// specialVariable resolves to {current: "SPECIAL_VARIABLE"}

  return null

Unlike a ‘normal’ variable, the specialVariable ref object is not recomputed when the Count component is re-rendered. With the useRef Hook, the value saved in the ref object is kept the same across re-renders.

The value is not recomputed, nor is it lost. It remains the same.

Having said that, it’s worth mentioning that the only way to update the ref object is to directly set the value of the current property; e.g. specialVariable.current = "NEW_SPECIAL_VARIABLE.

Why is this explanation important?

Well, to understand what’s going on, let’s walk through the execution of the aforementioned solution to retrieving previous props/state step by step.

// custom hook for getting previous value 
function usePrevious(value) {
  const ref = useRef();
  useEffect(() => {
    ref.current = value;
  return ref.current;

// the App where the hook is used 
function Counter() {
  const [count, setCount] = useState(0);
  // 👇 look here
  const prevCount = usePrevious(count)

  return <h1>Now: {count}, before: {prevCount}</h1>;

// How the App is rendered 
<Counter />

Now, as soon as the rendering process for the Counter app begins, what happens?

(1) The useState hook is invoked and the variables count and setCount set. Note that count is now 0.

Function counter

After this, the next line is executed.

(2) the usePrevious Hook is invoked with the current value of the count state variable, 0.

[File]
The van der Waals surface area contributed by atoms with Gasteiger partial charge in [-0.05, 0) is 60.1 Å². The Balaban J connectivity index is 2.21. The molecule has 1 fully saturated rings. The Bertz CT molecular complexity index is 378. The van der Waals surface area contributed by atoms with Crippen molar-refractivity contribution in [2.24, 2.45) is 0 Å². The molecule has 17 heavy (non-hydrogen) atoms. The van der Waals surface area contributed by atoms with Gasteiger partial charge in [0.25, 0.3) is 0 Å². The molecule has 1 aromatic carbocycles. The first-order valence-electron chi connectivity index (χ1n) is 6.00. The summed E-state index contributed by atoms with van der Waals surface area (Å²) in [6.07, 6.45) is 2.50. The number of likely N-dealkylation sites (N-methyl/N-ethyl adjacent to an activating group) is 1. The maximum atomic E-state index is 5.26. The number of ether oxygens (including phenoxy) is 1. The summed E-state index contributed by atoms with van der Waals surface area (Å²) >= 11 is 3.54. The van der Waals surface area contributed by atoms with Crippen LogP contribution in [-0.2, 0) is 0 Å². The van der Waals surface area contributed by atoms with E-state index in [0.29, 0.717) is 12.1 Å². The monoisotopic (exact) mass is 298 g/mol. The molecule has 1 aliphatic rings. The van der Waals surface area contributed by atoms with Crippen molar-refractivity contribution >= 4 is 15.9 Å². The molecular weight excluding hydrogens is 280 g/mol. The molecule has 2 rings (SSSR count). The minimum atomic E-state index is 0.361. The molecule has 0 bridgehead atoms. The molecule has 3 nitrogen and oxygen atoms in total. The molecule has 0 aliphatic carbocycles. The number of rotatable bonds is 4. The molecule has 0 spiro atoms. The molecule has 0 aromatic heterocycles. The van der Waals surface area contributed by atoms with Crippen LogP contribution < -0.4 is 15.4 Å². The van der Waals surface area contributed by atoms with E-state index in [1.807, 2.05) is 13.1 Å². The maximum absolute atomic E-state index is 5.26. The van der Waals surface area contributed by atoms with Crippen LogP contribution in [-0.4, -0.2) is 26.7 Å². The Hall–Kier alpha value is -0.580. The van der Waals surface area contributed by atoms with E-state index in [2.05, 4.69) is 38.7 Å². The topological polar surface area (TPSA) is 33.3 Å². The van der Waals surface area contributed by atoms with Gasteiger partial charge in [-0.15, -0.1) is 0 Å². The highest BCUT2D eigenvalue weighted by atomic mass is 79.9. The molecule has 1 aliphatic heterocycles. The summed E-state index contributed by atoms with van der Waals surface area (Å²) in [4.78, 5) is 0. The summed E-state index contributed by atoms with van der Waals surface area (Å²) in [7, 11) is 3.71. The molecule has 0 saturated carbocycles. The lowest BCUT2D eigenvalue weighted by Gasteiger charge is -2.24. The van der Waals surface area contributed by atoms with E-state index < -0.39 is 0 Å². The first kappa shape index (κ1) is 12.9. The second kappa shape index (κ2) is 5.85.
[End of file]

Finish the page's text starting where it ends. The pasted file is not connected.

const prevCount

Upon invoking the usePrevious Hook, the following happens:

(3) A new ref object is created.

Use ref

This ref object is initialized without an initial value, so the object returned is this: {current: undefined}

This next step is where most people slip up.

(4) The useEffect call is NOT invoked. Instead, the return value of the custom Hook is invoked.

return ref.current;

ref.current is returned, which in this case is undefined.

Why this behavior? i.e skipping the useEffect call?

Well, the useEffect hook is only invoked after the component from which it is called has been rendered (i.e, the return value of the component must be executed first.

So, what happens next?

(4) The execution within the component is resumed. This time, the prevCount variable holds the value undefined.


(5) Next, the return value of the component is evaluated:

now count

This returns the following to the screen: <h1>Now: {count}, before: {prevCount}</h1>, where count and prevCount are 0 and undefined.

(6) The useEffect call within the usePrevious hook is now invoked asynchronously in order to avoid blocking the browser from painting the DOM changes. useEffect is invoked after the render of the functional component.


Here’s what we have within the effect function:

useEffect(() => {
    ref.current = value;

The line within the useEffect function updates the current property of the ref object to value. What’s the value now?

value represents what the custom Hook was initially called with.

In this case, the value is 0. In this current flow, remember usePrevious has only been called once with the initial value of 0.


Now, the ref holds the value 0.

What happens when the count state variable within the app is updated from 0 to 1 (or a new count)?